Feeling stressed? It's more likely in some U.S. states than others
by Denise Mann
In the study, the researchers looked at rates of mental distress by state among 2.4 million adults across two time periods -- 1993 through 2001 and 2003 through 2006 -- as part of the ongoing Behavioral Risk Factor Surveillance System study. Overall, the prevalence for frequent mental distress across both time periods was 9.4 percent, with the lowest rate in Hawaii and the highest rate in Kentucky.
Why the difference? It may be because residents in some areas of the country are more likely than others to have health conditions such as disability or diabetes, untreated mental conditions like anxiety or depression, high unemployment rates, risky behaviors including cigarette smoking and alcohol abuse, and/or social circumstances such as lower incomes.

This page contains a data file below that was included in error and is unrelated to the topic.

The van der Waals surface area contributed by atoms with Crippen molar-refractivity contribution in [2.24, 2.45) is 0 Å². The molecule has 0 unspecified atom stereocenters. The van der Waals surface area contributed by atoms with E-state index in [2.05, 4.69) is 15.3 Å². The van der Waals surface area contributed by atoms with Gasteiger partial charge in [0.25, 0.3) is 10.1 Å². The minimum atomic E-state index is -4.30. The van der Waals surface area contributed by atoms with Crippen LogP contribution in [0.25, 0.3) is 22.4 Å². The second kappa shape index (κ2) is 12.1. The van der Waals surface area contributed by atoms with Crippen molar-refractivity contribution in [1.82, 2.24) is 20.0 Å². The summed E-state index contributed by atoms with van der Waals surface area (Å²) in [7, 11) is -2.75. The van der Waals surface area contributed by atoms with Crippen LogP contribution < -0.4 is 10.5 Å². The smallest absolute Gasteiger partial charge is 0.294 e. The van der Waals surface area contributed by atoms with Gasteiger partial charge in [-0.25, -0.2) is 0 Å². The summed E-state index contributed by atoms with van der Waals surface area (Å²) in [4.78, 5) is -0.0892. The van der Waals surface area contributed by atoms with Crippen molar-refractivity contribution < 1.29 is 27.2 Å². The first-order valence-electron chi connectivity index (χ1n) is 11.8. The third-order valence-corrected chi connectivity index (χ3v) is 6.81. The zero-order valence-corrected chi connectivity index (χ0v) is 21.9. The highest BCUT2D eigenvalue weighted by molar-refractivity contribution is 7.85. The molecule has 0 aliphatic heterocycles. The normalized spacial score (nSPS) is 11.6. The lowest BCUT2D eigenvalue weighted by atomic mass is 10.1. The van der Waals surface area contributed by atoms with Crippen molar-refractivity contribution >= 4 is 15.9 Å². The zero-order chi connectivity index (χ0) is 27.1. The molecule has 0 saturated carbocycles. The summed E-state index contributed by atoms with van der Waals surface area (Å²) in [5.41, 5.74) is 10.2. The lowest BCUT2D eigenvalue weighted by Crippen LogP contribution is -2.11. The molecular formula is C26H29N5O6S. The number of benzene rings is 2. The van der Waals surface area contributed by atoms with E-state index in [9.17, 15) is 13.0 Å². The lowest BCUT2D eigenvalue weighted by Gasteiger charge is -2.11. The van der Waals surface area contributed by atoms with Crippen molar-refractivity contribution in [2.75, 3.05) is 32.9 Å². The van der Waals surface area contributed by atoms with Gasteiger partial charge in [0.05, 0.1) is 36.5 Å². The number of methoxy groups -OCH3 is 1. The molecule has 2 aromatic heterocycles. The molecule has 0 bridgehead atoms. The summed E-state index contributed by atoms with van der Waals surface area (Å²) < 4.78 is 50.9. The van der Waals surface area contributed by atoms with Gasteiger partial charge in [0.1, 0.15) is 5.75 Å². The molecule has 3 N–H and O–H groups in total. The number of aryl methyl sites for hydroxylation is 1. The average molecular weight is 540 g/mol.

An area centered on Kentucky showed high levels of frequent mental distress that remained elevated over time, while in other parts of the country (such as the upper Midwest) low levels of frequent mental distress remained low over time, the study showed.
Overall, though, frequent mental distress seems to be on the rise. The rate of frequent mental distress increased by at least 1 percentage point in 27 states, and by more than 4 percentage points in Mississippi, Oklahoma, and West Virginia from the first time period to the second time period.
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